This paper examines the impact of the financial cycle on the capacity of the economy to deal with shocks, with a particular focus on fiscal policy in the euro area member states. It starts by measuring national financial cycles and investigating the synchronisation across them as well as their relationship to the medium-term business cycle. It finds that financial cycles tend to be synchronised but their amplitudes differ significantly across countries. Business cycles tend to be positively correlated with the financial cycle, but they usually are smaller. The paper then examines if and how the financial cycle affects international risk-sharing among euro area member states and finds that economic booms and busts are often associated with phases of financial integration and disintegration at the level of the euro area. Such developments are reflected in the degree of international risk-sharing, which turns out to behave procyclically. Lastly, the capacity of domestic fiscal policy to smooth asymmetric shocks in the euro area declines dramatically during recessionary phases of the domestic financial cycle. The paper concludes that macroprudential policies are an important tool for preventing excessive swings in the financial cycle, but they should be complemented by a central stabilisation mechanism, which can make both capital markets and fiscal policy more resilient to disruption associated with the financial cycle.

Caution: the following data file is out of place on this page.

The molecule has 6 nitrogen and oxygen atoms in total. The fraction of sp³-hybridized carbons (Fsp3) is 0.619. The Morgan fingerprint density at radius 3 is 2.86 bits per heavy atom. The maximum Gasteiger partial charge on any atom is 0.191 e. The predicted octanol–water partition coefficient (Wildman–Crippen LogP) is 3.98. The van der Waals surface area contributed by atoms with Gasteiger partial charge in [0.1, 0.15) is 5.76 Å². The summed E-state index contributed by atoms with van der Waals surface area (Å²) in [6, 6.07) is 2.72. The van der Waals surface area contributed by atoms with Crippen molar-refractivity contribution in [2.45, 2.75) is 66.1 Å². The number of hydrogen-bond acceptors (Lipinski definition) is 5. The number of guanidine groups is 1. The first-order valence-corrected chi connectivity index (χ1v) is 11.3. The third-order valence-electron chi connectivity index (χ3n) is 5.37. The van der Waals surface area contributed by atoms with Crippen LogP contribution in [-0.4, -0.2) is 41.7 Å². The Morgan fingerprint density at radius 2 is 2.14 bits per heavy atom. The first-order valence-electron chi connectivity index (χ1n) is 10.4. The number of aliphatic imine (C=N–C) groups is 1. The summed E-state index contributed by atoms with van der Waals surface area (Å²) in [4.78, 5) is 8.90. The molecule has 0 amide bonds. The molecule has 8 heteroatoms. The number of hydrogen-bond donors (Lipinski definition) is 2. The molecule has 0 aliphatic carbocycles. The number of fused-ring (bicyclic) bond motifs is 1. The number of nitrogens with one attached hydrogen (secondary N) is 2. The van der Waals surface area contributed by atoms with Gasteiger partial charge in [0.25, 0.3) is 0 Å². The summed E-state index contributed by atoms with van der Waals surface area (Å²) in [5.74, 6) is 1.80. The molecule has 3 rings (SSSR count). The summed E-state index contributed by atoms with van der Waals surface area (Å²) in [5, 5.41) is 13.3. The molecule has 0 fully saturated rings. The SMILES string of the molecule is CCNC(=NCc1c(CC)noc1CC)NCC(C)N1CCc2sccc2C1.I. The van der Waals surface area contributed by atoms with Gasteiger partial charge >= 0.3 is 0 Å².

This paper was commissioned by the Directorate-General for Economic and Financial Affairs of the European Commission and is also available for free downloading from the Commission’s website.
Cinzia Alcidi is Senior Research Fellow and Head of the Economic Policy unit at CEPS.